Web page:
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Mario Batali Simple Italian Food: Recipes from My Two Villages

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Mark Ferri (Photographer)

Sure to excite lovers of the best Italian cooking, Mario Batali Simple Italian Food: Recipes from My Two Villages re-envisions classic home cucina with enticing results. Batali, known to fans as “Molto Mario” from his Television Food Network shows, and as chef-owner of Manhattan’s much-loved Po and Babbo restaurants, presents nearly 250 of his favorite recipes, traditional and innovative, for delectable salads, pastas, grilled specialties, ragus, and desserts, among others. The collection, inspired by the cooking of Borgo Cappene, a hillside village in northern Italy, and Greenwich Village, where Batali culls exemplary ingredients for his restaurants, reflects Batali’s commitment to simple cooking–impeccable ingredients sensibly combined and properly prepared. Arranged by courses, antipasti through formaggi and dolci (cheese and sweets), the uncomplicated dishes include White Bean Bruschetta with Grilled Radicchio Salad, Baked Lasagna with Asparagus and Pesto, and Roasted Porgy with Peas, Garlic, Scallions and Mint. Gorgonzola with Spiced Walnuts and Port Wine Syrup with fresh fruit would make a lovely conclusion to any dinner. Throughout, Batali provides advice on dish preparation; there are 32 pages of color photos and dozens of black-and-white shots of life in Batali’s two villages.

Mario Batali Holiday Food

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Quentin Bacon (Photographer)

With the infectious enthusiasm of a kid on Christmas morning, Mario Batali–who presides over a culinary empire that includes the popular Food Network television show Molto Mario, four acclaimed New York restaurants, and a wine store–presents four complete menus for the holidays and captures all the fun and festivity that epitomize Italian celebrations. True to the commitment to simple cooking evident in his first book, Simple Italian Food, the dishes here deliver maximum flavor and enjoyment without being overly complicated. Batali’s version of the famous Italian seafood extravaganza traditionally served on Christmas Eve–known as the Feast of Seven Fishes–includes no fewer than 15 enticing dishes. Marinated Fresh Anchovies are both surprisingly delectable and delightful in their simplicity. Salt Cod with Capers and Mint, Grilled Lobster with Herbs and Arugula, and Sea Bass Ravioli with Marjoram and Potatoes would each be showstoppers as the centerpiece of any meal. Served together, they comprise a truly unforgettable feast. The Christmas Day menu is equally lavish, centering on a succulent boned turkey breast stuffed with chestnuts and prunes, while the New Year’s Day spread is pure decadence. Photos, along with helpful wine suggestions and practical advice on technique, accompany each menu. Throughout, Batali paints a portrait of his Italian-American family that reminds readers that the simple joy of being together is what the holidays are really about. The 60 simple yet elegant recipes can be mixed, matched, and adapted for any occasion. Served together or separately, each is cause for celebration.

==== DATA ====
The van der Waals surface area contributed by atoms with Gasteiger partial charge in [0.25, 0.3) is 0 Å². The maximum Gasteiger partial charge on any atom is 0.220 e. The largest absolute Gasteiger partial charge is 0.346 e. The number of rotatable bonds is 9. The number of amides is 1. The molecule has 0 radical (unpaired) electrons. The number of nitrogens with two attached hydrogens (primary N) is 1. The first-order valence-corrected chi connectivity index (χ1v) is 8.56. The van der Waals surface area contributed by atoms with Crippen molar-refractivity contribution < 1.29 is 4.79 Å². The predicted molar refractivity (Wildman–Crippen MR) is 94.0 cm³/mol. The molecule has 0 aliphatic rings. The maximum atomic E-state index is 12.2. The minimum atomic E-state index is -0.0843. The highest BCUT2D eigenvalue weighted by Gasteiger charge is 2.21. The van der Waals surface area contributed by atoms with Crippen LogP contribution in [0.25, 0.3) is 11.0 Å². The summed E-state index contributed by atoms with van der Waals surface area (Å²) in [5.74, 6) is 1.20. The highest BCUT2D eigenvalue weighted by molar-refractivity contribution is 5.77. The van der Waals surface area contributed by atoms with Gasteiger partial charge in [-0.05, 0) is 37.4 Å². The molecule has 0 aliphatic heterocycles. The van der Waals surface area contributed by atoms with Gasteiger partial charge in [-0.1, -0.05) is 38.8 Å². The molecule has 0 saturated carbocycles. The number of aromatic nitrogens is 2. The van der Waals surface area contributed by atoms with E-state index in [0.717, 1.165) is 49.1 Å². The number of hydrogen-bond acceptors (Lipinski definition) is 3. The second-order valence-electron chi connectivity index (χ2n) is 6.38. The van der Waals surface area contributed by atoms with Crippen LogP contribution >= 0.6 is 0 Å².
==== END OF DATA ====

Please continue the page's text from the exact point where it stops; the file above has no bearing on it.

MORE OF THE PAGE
The Babbo Cookbook

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The Babbo Cookbook is a gorgeous affair–nearly every recipe is accompanied by a color photo of the finished dish. One of the most coveted reservations to have in New York City is at Babbo, Mario Batali’s flagship restaurant in Greenwich Village. In The Babbo Cookbook, Batali (author of Mario Batali Simple Italian Food and Mario Batali Holiday Food) takes readers behind the scenes of his popular restaurant–from the kitchen to the front of house–sharing 150 recipes for his innovative Italian fare and offering tips on menu selection, service, and presentation. Along the way, Batali expertly captures the intimate buzz, the warm hospitality, and the generous attention to detail that makes Babbo a singular dining experience. Two of Babbo’s signature dishes, Mint Love Letters with Spicy Lamb Sausage (little ravioli stuffed with a filling of sweet peas, mint, heavy cream, and Parmigiano-Reggiano) and Beef Cheek Ravioli (so good the book recommends doubling the filling and freezing a batch), are broken down and made more than accessible to the home cook. Other exceptional pasta options include Pumpkin Lune with Butter and Sage (finished with a dusting of Parmigiano-Reggiano and amaretti cookie crumbs) and Gnocchi with Oxtail Ragù (a reinterpretation of a Batali family classic, still served at Salumi, his father’s must-visit Seattle shop). Chapters “Mare (From the Sea)” and “Terra e Bosco (From the Earth and Forest)” offer Crispy Black Bass with Endive Marmellata and Saffron Vinaigrette (“‘crispy’ sells more food than a barrage of adjectives,” Batali reveals) and a succulent Osso Buco with Toasted Pine Nut Gremolata. There’s a wonderful section on pre-desserts and cheese, and in “Dolci” pastry chef Gina DePalma wraps things up with Maple and Mascarpone Cheesecake, Meyer Lemon Semifreddo, and a tempting cookie plate.